Text Size





Stroke Smart Magazine

Winter 2010

Printer Friendly Version

Share Your Experiences
How Facebook Created a Stroke Community for Sara

This column is designed to provide insights and education about how stroke survivors and caregivers can use the Internet effectively during stroke recovery.

Tim Culver was away on a business trip when his then 42-year-old wife, Sara, suffered a stroke. Overnight, he became her caregiver and advocate. Since then, he has published a book called Saras Story, documenting the experience through stroke recovery. Culver also published a Web site, sarasstory.org, and started a group page on the popular social networking site, Facebook. While book sales continue and his Web site traffic steadily grows, it is the Facebook page that has prompted story sharing between fans, resulting in a community of people who might not have otherwise known each other. In effect, Culver has become a new type of grassroots advocate for stroke simply by using the Internet.

The ways people learn about disease and how to manage their health through personal knowledge and the expertise of their doctors are changing. About 65 percent of Americans are regularly online searching for health information. Patients and caregivers are going beyond online research and heading to health portals such as WebMD and social networks such as Facebook to find people like them and to share experiences.

Yesterday, a woman posted a story about her 35-year-old daughter-in-law who suffered an acute stroke, Culver said of his Facebook page. She has three children at home and the womans son faced a very similar situation to what I went through.  Talking about his stroke experience online has given him opportunity to help and encourage other survivors and caregivers, Culver says.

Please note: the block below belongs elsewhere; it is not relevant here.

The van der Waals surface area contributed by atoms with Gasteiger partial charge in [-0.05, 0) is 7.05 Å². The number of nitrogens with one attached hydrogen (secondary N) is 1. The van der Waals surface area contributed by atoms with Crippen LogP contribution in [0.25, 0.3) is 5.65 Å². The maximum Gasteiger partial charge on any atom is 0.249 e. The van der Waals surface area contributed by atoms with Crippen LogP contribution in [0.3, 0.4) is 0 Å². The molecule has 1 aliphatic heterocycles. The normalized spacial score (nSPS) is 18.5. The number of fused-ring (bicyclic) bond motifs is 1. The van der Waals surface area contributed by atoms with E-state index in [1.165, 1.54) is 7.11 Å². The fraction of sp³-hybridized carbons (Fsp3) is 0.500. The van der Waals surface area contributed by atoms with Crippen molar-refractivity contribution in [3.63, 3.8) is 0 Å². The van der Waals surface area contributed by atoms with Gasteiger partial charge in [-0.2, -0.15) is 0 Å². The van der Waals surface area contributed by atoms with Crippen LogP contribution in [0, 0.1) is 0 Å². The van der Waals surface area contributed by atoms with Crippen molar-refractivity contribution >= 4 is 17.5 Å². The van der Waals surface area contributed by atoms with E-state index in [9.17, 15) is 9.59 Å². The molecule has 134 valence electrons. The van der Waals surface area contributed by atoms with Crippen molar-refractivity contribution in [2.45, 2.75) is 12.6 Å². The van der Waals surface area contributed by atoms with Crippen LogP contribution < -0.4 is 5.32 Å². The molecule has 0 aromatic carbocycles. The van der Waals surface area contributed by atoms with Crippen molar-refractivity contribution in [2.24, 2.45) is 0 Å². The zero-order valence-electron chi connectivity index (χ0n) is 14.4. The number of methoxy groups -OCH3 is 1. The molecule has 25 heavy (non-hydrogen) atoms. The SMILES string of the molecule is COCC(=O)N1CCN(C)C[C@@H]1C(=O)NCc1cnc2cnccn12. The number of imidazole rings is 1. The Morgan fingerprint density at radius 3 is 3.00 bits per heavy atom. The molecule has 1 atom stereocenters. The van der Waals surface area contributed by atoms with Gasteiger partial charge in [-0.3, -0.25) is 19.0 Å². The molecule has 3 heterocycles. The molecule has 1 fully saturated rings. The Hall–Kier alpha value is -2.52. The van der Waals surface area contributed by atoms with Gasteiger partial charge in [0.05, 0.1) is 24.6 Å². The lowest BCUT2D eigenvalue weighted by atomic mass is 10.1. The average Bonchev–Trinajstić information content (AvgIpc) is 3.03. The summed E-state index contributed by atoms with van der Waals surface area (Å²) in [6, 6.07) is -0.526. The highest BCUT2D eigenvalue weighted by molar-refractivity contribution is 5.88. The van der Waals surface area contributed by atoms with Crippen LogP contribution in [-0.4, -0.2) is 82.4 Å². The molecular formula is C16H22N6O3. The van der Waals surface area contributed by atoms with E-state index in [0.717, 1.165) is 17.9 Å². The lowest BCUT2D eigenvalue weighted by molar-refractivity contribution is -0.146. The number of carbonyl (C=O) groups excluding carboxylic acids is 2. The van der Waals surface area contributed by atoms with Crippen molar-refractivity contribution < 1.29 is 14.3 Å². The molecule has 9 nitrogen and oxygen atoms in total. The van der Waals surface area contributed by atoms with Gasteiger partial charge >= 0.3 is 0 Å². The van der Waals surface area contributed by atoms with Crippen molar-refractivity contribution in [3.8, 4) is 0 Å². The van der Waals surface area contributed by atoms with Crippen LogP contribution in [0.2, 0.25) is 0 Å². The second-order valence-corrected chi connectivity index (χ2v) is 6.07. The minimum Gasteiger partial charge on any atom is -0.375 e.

Browsing the Internet presents a challenge for some survivors without access to computers or who are unable to use a computer because of a disability. National Stroke Association recognizes this gap and strives to provide other resources alongside web-based activities. However, as the statistics continue to grow and reveal more people of all ages are online for various reasons  whether it is to connect with others or find valuable information  its clear the Internet is an important resource.

Join the 2,000 (and growing) stroke advocates on National Stroke Associations Facebook page by visiting stroke.org/facebook.

Get Online in Your Community

If you want to help educate someone who doesn’t know how to use a computer or have access to a computer or the Internet, consider visiting a local public library (publiclibraries.com) or a community center where staff can help the person learn for free.

Free Online Resources

  • CarePages: Patient Web sites and blogs that connect family during a health crisis. carepages.com
  • Facebook: Social networking space where users can join networks organized by city, workplace, school and region to connect and interact with other people. facebook.com
  • Twitter: Social networking and micro-blogging service that enables users to send and read other users updates known as tweets. twitter.com


Find out more about these resources and how to join them by visiting stroke.org.

Taryn Fort is director of programs marketing and communications, National Stroke Association.


Stroke Smart Home | Subscribe to Stroke Smart

Get Involved

Stroke and You

Subscribe to StrokeSmart Now

Our Mission Statement

National Stroke Association’s mission is to reduce the incidence and impact of stroke by developing compelling education and programs focused on prevention, treatment, rehabilitation and support for all impacted by stroke.

National Stroke Association

9707 E. Easter Lane, Suite B
Centennial, CO 80112